Figure 1: IIF photomicrograph of ethanol fixed neutrophil preparation showing P-ANCA pattern of perinuclear fluorescence (×400)

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Figure 2: IIF photomicrograph of ethanol fixed neutrophil preparation showing C-ANCA pattern of granular cytoplasmic fluorescence with central lobular accentuation (×400)

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Figure 3: IIF photomicrograph of ethanol fixed neutrophil preparation showing atypical C-ANCA pattern of diffuse flat cytoplasmic fluorescence without central lobular accentuation (×400)

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Table 2: Anti-neutrophil cytoplasmic antibody patterns on IIF and ELISA results (wherever available) in patients with 1999 guidelines recommended indications"

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Table 3: ANCA patterns on IIF and ELISA results (wherever available) in patients with non-guideline recommended indications

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Reports of ELISA for PR-3 and MPO were available in only 180 of 350 patients. ELISAs for either PR-3 or MPO or both were positive in 87 patients. Remaining 93 patients were negative by ELISA despite the fact that they showed positivity on IIF. A total of 54 patients showed PR3-ANCA, 39 of whom had a 1999 guideline recommended indication; remaining 15 patients presented with a clinical impression of PAN (1), vasculitis NOS (7), systemic lupus erythematosus (SLE, 2), connective tissue disorders (CTDs, 2), cirrhosis (1), pyrexia of unknown origin (PUO, 1), and Takayasu's arteritis (1). Out of 54 patients showing PR3-ANCA positive ELISA, 45 showed a C-ANCA, 6 showed P-ANCA, 2 showed an atypical C-ANCA and 1 showed an atypical ANCA pattern on IIF.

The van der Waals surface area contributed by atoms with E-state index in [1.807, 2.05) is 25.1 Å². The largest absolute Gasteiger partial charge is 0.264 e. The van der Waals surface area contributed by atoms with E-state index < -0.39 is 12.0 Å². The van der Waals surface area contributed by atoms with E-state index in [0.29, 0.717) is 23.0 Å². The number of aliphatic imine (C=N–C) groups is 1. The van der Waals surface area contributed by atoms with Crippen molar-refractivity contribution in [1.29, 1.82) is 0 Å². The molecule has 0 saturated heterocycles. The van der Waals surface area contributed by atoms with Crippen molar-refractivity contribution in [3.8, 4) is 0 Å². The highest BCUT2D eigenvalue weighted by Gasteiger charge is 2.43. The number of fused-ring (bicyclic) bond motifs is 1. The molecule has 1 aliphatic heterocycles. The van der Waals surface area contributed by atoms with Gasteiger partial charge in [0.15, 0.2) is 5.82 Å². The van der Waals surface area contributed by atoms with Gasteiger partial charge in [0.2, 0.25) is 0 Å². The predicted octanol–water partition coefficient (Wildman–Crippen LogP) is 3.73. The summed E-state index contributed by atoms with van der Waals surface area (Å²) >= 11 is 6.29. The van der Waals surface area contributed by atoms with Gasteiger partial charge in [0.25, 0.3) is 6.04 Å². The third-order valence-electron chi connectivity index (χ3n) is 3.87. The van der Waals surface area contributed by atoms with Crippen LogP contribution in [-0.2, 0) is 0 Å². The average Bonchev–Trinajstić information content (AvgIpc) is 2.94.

Only 34/180 patients had MPO-ANCA, 24 of whom had recommended indications; the remaining 10 patients presented with a clinical indication of PAN (1), vasculitis NOS (4), SLE (3) and CTD (1) and autoimmune pancreatitis (1). Out of 33 MPO-ANCA positive ELISA patients, 29 showed P-ANCA, 2 showed C-ANCA, 1 showed an atypical C-ANCA and 1 showed an atypical ANCA pattern on IIF.

In all cases where SVAAV was diagnosed, the indication for testing was either known SVAAV or a 1999 guideline approved indication. No case of SVAAV was diagnosed from a test requested outside the scope of the guidelines.

The query of atypical C-ANCA pattern could be resolved in only three patients where ELISA reports were available. It included two patients who requested ANCA with an indication of WG and one patient with CTD. Both the patients with an indication of WG showed PR-3-ANCA and the patient with CTD showed MPO-ANCA. One of the SLE patients who showed atypical ANCA pattern on IIF showed dual specificity for both MPO-ANCA and PR3-ANCA and ++++ diffuse ANA pattern on Hep2 cell lines. The remaining three cases of SLE that showed ANCA positivity on IIF were ANA negative.